Nearly three-quarters of people believe smoking in households with children should be banned, a poll suggests.
Many experts believe passive smoking harms children
The survey, by Developing Patient Partnerships, found 72% of respondents, including 65% of smokers, were in favour of a ban.
However, it also found many people were unaware of the full negative impact of smoking around children in the home.
Doctors say it damages children's health, and increases the likelihood they will become smokers themselves.
More than four out of ten (42%) children live in homes with at least one smoker and a third smoke around children.
The survey also found the vast majority of people were unaware of how rapidly health improves after giving up smoking.
Only 9% were able correctly to say that the health benefits start to kick just 20 minutes after the final cigarette.
Most people (66%) believe that employers should offer smokers support to give up.
Developing Patient Partnerships is offering smokers and their loved ones practical advice on how to quit.
Dr Terry John, DPP spokesman and a GP said: "These results show how strongly people feel about smoking around children in the home.
"Parents need practical help that shows the positive side of quitting and encouraging the whole family to get healthy together rather than a law forcing them not to smoke at home."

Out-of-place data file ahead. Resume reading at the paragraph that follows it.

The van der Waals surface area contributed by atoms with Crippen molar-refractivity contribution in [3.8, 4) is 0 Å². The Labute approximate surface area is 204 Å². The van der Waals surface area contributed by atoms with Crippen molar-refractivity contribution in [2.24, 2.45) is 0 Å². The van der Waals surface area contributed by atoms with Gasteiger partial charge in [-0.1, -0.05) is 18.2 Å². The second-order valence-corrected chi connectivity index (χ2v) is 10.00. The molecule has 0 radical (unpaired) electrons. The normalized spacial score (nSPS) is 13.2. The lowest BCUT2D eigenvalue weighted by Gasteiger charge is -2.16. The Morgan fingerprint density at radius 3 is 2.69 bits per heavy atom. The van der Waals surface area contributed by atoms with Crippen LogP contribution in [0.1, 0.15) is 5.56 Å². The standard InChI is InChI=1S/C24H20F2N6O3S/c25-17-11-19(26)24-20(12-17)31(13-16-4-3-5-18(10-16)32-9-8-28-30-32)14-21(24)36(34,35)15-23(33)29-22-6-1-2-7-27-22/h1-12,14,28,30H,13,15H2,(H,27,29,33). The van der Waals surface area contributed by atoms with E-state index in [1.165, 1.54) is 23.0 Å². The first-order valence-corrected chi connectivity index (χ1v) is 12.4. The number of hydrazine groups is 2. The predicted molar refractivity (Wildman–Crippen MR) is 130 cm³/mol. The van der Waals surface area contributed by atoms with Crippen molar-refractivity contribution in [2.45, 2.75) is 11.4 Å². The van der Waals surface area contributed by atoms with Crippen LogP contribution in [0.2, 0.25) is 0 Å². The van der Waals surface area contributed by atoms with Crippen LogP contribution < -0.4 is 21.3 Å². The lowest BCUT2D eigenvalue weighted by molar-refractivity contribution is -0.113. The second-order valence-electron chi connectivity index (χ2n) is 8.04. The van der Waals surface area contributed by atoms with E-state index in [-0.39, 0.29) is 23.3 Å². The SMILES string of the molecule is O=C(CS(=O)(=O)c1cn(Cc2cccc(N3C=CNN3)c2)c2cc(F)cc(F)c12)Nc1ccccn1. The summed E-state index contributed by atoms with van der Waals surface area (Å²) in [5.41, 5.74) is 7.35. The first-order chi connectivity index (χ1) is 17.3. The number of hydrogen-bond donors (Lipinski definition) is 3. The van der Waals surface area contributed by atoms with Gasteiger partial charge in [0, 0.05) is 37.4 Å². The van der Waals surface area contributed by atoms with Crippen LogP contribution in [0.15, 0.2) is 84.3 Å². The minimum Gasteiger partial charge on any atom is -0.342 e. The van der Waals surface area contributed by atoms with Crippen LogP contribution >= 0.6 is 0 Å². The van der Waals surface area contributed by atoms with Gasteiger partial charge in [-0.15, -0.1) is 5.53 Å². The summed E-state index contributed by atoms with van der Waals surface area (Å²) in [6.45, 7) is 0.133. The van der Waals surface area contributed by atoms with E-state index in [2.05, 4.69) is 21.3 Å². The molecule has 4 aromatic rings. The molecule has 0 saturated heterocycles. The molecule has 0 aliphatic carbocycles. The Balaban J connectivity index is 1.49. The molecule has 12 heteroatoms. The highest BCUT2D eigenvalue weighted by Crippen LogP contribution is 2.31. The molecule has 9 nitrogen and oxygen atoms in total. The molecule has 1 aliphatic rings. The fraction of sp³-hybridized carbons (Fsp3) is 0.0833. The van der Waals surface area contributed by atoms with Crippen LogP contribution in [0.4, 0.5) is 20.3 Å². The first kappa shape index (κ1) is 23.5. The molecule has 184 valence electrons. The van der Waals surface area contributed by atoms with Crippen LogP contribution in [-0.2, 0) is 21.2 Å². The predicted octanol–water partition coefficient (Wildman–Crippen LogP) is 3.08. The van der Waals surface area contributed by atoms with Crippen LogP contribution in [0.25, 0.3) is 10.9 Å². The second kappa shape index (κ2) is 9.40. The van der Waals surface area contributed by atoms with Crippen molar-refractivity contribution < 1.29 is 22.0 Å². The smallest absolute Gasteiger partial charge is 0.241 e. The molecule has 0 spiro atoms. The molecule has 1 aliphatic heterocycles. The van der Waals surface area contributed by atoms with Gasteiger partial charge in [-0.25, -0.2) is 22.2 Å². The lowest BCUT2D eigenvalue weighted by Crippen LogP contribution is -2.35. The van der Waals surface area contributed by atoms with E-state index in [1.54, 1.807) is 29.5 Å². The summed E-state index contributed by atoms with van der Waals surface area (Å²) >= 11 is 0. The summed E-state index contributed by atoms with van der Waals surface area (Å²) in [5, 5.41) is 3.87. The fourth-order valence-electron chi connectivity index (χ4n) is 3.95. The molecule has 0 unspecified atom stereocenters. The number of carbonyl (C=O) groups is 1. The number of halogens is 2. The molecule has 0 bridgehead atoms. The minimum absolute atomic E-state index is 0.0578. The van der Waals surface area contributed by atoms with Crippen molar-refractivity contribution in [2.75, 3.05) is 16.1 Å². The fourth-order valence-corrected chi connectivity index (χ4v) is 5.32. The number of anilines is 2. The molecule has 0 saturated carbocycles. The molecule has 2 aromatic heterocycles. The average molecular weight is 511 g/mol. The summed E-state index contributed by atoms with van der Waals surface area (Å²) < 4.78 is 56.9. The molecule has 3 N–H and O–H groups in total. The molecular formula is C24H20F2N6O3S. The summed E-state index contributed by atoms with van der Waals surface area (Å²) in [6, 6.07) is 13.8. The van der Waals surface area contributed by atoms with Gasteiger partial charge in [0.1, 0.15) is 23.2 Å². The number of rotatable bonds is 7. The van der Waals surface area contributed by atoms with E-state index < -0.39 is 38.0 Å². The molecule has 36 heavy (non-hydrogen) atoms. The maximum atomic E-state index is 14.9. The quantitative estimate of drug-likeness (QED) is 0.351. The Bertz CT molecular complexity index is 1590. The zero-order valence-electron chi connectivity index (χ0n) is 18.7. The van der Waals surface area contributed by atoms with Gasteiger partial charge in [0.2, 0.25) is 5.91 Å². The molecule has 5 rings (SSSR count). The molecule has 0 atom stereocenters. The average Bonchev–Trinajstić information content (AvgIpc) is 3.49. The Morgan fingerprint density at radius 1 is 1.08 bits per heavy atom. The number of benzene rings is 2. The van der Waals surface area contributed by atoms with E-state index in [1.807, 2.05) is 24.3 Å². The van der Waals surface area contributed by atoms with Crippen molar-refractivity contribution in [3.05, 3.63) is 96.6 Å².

Deborah Arnott, director of the anti-smoking ASH, welcomed the move to raise awareness about the health hazards of smoking in the home.
"Although knowledge about the dangers of passive smoking is growing, many people underestimate the harm that it causes, especially to children.
"The only way for parents to protect their children from tobacco smoke is by making their homes entirely smoke free."
Simon Clark, director of the smokers' lobby group FOREST, said: "We dispute the alleged impact of passive smoking but, where children are concerned, it makes sense to err on the side of caution.
"We therefore support moves to discourage people from smoking around children in enclosed spaces.
"However, attempts to demonise parents who smoke are unacceptable. Smoking is a legal habit and tobacco is a legal product."
A Department of Health spokeswoman said a recent advertising campaign had highlighted the dangers of smoking near children.
She said: "Nearly half of adult smokers continue to smoke in the car when children are present and almost one third smoke when their children are in the same room.
"We are keen to increase the public's awareness of these risks and to encourage them to take measures to ensure that fewer children suffer the health problems associated with second-hand smoke."
The poll, by ICM Research, was based on telephone interviews with 1,275 adults.